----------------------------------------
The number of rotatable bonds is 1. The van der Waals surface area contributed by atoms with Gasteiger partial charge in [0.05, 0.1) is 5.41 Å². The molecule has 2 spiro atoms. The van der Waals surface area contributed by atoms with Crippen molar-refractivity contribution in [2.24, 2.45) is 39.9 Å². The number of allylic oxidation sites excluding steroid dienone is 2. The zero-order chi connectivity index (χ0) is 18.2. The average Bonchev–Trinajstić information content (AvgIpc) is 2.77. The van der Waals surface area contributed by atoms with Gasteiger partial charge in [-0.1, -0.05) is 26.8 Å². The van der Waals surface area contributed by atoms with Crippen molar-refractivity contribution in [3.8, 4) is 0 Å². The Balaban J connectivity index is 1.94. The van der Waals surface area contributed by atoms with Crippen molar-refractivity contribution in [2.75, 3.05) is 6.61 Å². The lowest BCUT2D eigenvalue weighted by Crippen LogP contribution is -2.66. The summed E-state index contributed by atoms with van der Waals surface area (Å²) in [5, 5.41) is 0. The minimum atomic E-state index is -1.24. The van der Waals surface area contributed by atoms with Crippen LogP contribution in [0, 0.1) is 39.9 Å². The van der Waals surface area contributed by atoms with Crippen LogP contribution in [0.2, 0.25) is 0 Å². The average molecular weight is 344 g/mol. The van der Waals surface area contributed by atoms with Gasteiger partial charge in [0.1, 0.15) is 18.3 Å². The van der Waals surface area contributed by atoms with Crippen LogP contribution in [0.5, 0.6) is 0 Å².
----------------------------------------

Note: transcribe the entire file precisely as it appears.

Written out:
The number of rotatable bonds is 1. The van der Waals surface area contributed by atoms with Gasteiger partial charge in [0.05, 0.1) is 5.41 Å². The molecule has 2 spiro atoms. The van der Waals surface area contributed by atoms with Crippen molar-refractivity contribution in [2.24, 2.45) is 39.9 Å². The number of allylic oxidation sites excluding steroid dienone is 2. The zero-order chi connectivity index (χ0) is 18.2. The average Bonchev–Trinajstić information content (AvgIpc) is 2.77. The van der Waals surface area contributed by atoms with Gasteiger partial charge in [-0.1, -0.05) is 26.8 Å². The van der Waals surface area contributed by atoms with Crippen molar-refractivity contribution in [3.8, 4) is 0 Å². The Balaban J connectivity index is 1.94. The van der Waals surface area contributed by atoms with Crippen molar-refractivity contribution in [2.75, 3.05) is 6.61 Å². The lowest BCUT2D eigenvalue weighted by Crippen LogP contribution is -2.66. The summed E-state index contributed by atoms with van der Waals surface area (Å²) in [5, 5.41) is 0. The minimum atomic E-state index is -1.24. The van der Waals surface area contributed by atoms with Crippen LogP contribution in [0, 0.1) is 39.9 Å². The van der Waals surface area contributed by atoms with Crippen LogP contribution in [0.2, 0.25) is 0 Å². The average molecular weight is 344 g/mol. The van der Waals surface area contributed by atoms with Gasteiger partial charge in [0.1, 0.15) is 18.3 Å². The van der Waals surface area contributed by atoms with Crippen LogP contribution in [0.5, 0.6) is 0 Å².